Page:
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5 x 5 pull ups! Wed., March 25

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AM Spin:

Went to a 60 minute spin class. Haven't been in ages; this may have been my first since January. It was a hard one with lots of hill intervals. It just kicked my butt after the kick fest in the pool yesterday.

15 minutes of stretching

AM Mini-run:

Got a quick 2 miles in. Had to drop off my car for inspection and to get the brakes checked. I ran home and then ran back to pick up the car. Legs burned.

PM Weights:

Increased weight ... prepared to be sore tomorrow!

deadlift, 110 x 2 x 10
seated narrow grip lat pulldown, 110 x 2 x 10
standing ab crunch, 80 x 2 x 10
bench press, 90 x 2 x 12
alternating hammers, 20 x 2 x 20
external rotators, 10 x 2 x 15, each arm
arm extensions, 3 x 3 x 10

back extensions w/25 lb weight, 2 x 15
long arm crunches, 2 x 25
russian twists w/med ball, 2 x 50
V ups w/med ball, 2 x 15
scissoring, 2 x 50
iron monkeys, 2 x 25
(meant to do burpees, but forgot)

2 x 15 push ups
5 x 5 pullups

I think I did a pull up for the first time in my life just a month or so ago. lol Geekity has been working on his pull ups as well. Since he hasn't posted details, I'm assuming I'm in the lead in our informal contest. Stud was doing very well on the chinning and pulling as well, but he's behind the pace with his recent back injury. Can he catch up? hehe

10 minutes of stretching

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Pull ups:

Checked the Cross Fit site last night for the first time in awhile to check out the WODs. Saw that the "Kipping" pull up is Cross Fit's pull up of choice.

Here's a video:
[ame="http://www.youtube.com/watch?v=tAZaHzd6qAY"]YouTube - CrossFit - Kipping Pull-Ups[/ame]

Looks rather hazardous on the joints?

Cross Fit says that it's mean to generate explosive power and is more akin to a plyometric than the conventional pull up where you "numb" your lower body. The theory is that it uses more muscle groups with greater intensity. By increasing an individual's max power output, you have increases in absolute strength, speed, endurance and stamina rather than simply strength gains.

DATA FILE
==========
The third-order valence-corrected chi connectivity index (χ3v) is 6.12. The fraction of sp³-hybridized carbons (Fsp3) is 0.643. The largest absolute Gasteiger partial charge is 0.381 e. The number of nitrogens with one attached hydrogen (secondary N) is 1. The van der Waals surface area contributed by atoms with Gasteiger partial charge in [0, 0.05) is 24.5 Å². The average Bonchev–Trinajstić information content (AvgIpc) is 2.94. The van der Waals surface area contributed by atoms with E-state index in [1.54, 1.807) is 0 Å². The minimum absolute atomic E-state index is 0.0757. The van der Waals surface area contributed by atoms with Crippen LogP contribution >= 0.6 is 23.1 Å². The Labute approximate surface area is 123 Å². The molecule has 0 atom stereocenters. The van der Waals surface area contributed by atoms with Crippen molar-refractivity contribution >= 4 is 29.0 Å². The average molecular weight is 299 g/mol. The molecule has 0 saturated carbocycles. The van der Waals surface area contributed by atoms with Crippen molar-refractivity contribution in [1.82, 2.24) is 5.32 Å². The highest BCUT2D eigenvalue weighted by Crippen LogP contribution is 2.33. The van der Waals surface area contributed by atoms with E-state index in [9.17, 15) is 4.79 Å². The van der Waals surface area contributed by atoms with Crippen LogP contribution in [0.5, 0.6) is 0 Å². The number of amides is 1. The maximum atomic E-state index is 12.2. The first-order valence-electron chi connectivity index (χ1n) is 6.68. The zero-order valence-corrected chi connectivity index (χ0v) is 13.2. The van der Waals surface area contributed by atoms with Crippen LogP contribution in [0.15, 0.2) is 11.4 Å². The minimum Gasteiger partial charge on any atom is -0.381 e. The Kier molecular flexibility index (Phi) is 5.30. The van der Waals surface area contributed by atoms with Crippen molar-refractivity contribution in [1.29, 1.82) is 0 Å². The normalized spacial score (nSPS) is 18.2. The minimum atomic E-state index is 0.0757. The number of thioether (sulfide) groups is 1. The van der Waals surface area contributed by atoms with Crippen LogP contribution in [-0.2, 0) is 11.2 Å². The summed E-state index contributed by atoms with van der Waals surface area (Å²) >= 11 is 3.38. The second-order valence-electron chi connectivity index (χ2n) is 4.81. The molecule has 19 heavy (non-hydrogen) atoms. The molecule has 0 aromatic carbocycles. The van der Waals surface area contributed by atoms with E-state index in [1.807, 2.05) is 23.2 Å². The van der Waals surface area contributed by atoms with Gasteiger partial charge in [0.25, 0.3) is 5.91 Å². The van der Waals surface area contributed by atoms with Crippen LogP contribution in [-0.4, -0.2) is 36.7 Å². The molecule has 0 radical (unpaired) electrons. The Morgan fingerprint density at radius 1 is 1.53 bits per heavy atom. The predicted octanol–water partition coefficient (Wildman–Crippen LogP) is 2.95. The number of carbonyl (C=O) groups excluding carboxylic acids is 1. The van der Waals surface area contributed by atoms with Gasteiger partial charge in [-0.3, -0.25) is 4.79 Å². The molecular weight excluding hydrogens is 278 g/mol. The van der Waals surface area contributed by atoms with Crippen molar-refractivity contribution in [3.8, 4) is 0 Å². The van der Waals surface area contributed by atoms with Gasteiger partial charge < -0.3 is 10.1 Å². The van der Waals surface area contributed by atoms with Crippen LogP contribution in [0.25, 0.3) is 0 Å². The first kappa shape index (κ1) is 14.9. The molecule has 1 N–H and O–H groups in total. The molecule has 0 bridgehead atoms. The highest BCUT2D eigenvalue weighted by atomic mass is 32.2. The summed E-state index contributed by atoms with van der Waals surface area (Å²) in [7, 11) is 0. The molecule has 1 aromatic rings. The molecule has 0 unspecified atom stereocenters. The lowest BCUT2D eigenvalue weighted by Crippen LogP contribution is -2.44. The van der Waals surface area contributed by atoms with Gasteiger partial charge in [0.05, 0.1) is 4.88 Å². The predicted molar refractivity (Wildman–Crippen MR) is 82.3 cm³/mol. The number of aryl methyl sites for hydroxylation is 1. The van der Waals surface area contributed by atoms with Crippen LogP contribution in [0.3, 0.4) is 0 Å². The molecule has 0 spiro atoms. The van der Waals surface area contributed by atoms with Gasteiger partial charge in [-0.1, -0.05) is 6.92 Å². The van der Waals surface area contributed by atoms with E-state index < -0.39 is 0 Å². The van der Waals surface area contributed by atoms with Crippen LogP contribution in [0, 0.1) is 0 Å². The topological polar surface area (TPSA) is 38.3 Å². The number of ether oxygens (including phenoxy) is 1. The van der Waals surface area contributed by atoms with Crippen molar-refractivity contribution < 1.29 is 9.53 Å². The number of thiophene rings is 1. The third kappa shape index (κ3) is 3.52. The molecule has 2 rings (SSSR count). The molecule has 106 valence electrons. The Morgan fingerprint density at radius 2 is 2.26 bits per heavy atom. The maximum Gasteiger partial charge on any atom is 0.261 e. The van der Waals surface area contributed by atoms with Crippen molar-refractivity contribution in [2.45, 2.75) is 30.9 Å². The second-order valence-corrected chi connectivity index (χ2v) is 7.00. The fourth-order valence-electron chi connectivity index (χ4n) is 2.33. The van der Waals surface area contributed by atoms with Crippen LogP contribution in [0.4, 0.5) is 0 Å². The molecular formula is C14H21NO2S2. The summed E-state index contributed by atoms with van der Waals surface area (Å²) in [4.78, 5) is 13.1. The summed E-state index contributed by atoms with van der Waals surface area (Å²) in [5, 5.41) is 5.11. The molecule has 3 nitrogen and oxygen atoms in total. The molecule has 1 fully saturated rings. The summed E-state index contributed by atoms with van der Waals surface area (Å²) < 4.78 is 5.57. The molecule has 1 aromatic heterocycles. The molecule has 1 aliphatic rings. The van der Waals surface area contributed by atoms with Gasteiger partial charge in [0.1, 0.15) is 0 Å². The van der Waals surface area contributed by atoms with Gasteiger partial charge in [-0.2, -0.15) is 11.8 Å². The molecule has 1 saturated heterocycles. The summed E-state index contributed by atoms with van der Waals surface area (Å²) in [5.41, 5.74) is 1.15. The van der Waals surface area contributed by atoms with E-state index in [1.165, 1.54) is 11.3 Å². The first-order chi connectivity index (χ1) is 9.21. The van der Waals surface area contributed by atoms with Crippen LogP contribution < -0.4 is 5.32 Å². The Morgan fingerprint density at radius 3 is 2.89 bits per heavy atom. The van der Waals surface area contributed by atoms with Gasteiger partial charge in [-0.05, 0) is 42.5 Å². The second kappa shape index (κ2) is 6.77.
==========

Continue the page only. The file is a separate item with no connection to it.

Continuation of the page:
~~~~~~~~~~~~~~~~~~~~~~~~

Questions/Thoughts:

1. Jazz mentioned yesterday that it's OK to complement strength training with core work if you don't exhaust yourself with too many reps. Is this right? How many reps is too many? Don't we need core endurance as well as core strength? Chris?

2. Hulk recommended 4 weeks of progressive training and 1 week of rest. By "progressive" he said he meant changing up the weight or intensity. Aren't I pretty much already doing that with increasing weight and doing different exercises? Or is something else meant by "progressive" training? And how is that more beneficial than conventional lifting?

3. Aside from lunges (still taking a break from these) and squats, what other exercises/weights are good for improving hip strength?

4. In the never ending B70 debate, Jim -- author of the newest urban myth -- finally conceded last night that the suit helps certain body types more than others. He also opined, however, that if I gave up weights and still used the B70, my 50 times might be slower but my 100 times likely would be the same. Don't agree! I think the weights help my 100s as well.

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Updated March 25th, 2009 at 05:13 PM by The Fortress